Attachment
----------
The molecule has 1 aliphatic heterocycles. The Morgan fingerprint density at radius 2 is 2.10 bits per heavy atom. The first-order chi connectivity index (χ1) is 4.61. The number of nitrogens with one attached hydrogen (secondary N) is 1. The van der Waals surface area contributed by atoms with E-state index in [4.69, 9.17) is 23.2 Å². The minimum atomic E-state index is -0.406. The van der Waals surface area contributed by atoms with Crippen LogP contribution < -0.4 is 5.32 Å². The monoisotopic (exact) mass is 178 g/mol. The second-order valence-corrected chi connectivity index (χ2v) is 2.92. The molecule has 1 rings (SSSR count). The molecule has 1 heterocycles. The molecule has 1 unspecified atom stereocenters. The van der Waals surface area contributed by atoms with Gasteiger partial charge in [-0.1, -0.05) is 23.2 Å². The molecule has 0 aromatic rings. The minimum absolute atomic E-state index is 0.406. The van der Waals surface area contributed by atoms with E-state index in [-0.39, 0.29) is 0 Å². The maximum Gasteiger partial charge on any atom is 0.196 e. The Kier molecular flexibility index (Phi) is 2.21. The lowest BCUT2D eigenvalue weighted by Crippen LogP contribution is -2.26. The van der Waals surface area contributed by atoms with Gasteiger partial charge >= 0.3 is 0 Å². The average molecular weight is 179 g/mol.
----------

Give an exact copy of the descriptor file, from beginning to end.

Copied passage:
The molecule has 1 aliphatic heterocycles. The Morgan fingerprint density at radius 2 is 2.10 bits per heavy atom. The first-order chi connectivity index (χ1) is 4.61. The number of nitrogens with one attached hydrogen (secondary N) is 1. The van der Waals surface area contributed by atoms with E-state index in [4.69, 9.17) is 23.2 Å². The minimum atomic E-state index is -0.406. The van der Waals surface area contributed by atoms with Crippen LogP contribution < -0.4 is 5.32 Å². The monoisotopic (exact) mass is 178 g/mol. The second-order valence-corrected chi connectivity index (χ2v) is 2.92. The molecule has 1 rings (SSSR count). The molecule has 1 heterocycles. The molecule has 1 unspecified atom stereocenters. The van der Waals surface area contributed by atoms with Gasteiger partial charge in [-0.1, -0.05) is 23.2 Å². The molecule has 0 aromatic rings. The minimum absolute atomic E-state index is 0.406. The van der Waals surface area contributed by atoms with E-state index in [-0.39, 0.29) is 0 Å². The maximum Gasteiger partial charge on any atom is 0.196 e. The Kier molecular flexibility index (Phi) is 2.21. The lowest BCUT2D eigenvalue weighted by Crippen LogP contribution is -2.26. The van der Waals surface area contributed by atoms with Gasteiger partial charge >= 0.3 is 0 Å². The average molecular weight is 179 g/mol.